Certified Organic Produce/Eggs

seramasNovember 8, 2008

Several postings on the different forums claim to be selling organic produce/whatever but when I look them up on the USDA Certification list they are not certified or even applying for certification. In the USA in order to claim 'organic' you must be certified to sell to the public. I'm a Bio-Chemist and one of my past jobs was to test 'organic' foods sold. Nearly 90% of these organic products contained high levels of pesticides and heavy metals...the list goes on and on. It is a long process to become organic certified. My question is, is anyone here certified organic? I'm looking for certified organic vegetable seeds. You may contact me via www.virgilwalters.com.

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velvet_sparrow(Zone 5b, Gardnerville, NV)

You might try the Seed Exchange forum...

Velvet ~:>

    Bookmark   November 9, 2008 at 5:00AM
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dchall_san_antonio(8 San Antonio)

I know several people who farm completely without chemicals or hormones and have for plenty long enough to pass the test for organic certification; however, they refuse to have the government sniffing around their operation. Welcome to Texas. These farmers know better than to try to pass their beef off as certified, though. They understand that getting caught at that game will bring the HEAVY government out to visit with them, so they don't.

    Bookmark   November 9, 2008 at 5:51PM
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Most times it is not the farmer that is passing off non-organic as organic, it is the wholesalers/retailers that see an opportunity to make extra money. I tested for a large chain of food stores. Another thing wholesalers/retailers will do is pass off pork as veil and Hereford beef as Angus beef.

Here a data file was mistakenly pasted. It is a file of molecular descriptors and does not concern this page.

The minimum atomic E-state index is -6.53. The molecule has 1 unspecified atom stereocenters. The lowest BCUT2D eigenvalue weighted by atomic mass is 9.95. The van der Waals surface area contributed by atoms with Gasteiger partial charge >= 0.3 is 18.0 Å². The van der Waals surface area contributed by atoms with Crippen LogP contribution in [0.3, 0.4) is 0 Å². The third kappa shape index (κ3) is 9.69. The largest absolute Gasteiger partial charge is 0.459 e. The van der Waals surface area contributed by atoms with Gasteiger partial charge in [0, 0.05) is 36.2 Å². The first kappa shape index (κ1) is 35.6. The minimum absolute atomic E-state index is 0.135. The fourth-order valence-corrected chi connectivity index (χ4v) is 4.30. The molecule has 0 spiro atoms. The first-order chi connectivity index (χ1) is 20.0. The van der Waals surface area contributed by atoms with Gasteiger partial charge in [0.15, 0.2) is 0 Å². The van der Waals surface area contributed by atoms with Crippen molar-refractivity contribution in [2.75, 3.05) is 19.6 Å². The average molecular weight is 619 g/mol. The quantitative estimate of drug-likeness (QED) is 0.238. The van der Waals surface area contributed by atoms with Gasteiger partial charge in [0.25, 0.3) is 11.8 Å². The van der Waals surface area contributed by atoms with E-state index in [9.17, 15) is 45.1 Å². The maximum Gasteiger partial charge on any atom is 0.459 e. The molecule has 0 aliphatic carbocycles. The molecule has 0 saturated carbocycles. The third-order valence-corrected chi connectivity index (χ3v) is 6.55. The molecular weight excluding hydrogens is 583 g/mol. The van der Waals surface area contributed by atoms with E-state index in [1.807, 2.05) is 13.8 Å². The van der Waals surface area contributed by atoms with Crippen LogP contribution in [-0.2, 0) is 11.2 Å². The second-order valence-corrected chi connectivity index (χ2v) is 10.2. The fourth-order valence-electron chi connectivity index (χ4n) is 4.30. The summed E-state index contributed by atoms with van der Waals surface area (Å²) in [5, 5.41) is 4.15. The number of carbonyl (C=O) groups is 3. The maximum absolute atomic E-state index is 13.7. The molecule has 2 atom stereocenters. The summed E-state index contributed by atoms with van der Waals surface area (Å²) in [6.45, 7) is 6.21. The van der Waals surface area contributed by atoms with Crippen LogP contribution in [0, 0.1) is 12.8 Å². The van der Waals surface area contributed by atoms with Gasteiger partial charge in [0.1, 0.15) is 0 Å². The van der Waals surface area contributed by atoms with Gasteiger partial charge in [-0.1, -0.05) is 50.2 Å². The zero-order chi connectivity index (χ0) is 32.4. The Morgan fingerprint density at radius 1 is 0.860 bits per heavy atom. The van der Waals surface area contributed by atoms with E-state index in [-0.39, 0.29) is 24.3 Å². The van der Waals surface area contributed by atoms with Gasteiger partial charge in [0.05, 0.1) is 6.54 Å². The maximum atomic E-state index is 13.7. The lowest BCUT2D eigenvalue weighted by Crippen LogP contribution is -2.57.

You can farm without chemicals/hormones and do all that is required to be organic but the land is contaminated either by man or naturally (arsenic comes to mind out west) and negates all the hard work. So to be certified isn't that hard and has very little government 'snooping'. The most costly part of being certified is testing the land/water and correcting any problems that they may have. Once certified you will be required to be inspected and re-certified at regular time intervals.

    Bookmark   November 10, 2008 at 10:53AM
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dchall_san_antonio(8 San Antonio)

Once certified you will be required to be inspected and re-certified at regular time intervals.

Which is what they call, "snooping," in Texas.

    Bookmark   November 10, 2008 at 11:42AM
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seramas, growers who sell less than a certain value (I think $5000) of produce a year and grow within the USDA rules can legally sell their produce as organic. Tom

    Bookmark   November 11, 2008 at 12:52PM
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If the ground that they are grown in is contaminated-either by man or nature how can you grow organic anything? In many of the southern states it was very common to have paper mills spray gravel roads with paper manufacturing waste that turned out to be toxic (PCBs and several other toxic chemicals). Then for years it was common to use cheap fertilizers (50s and 60s) that were loaded with toxic commercial byproducts. Than there were a glut of 'natural' fertilizer that were (and still are) made from city sewage waste that are loaded with household chemicals. Unless the land you grow in is certified one truly can't say beyond any doubt they are growing organic.

    Bookmark   November 11, 2008 at 2:00PM
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If I remember correctly, Southern Exposure seed exchange is certified organic - actually, I found it, and there is a link below to the certificate itself. I know that not all of their seeds are CO, so make sure you only order seeds produced by them labeled USDA organic.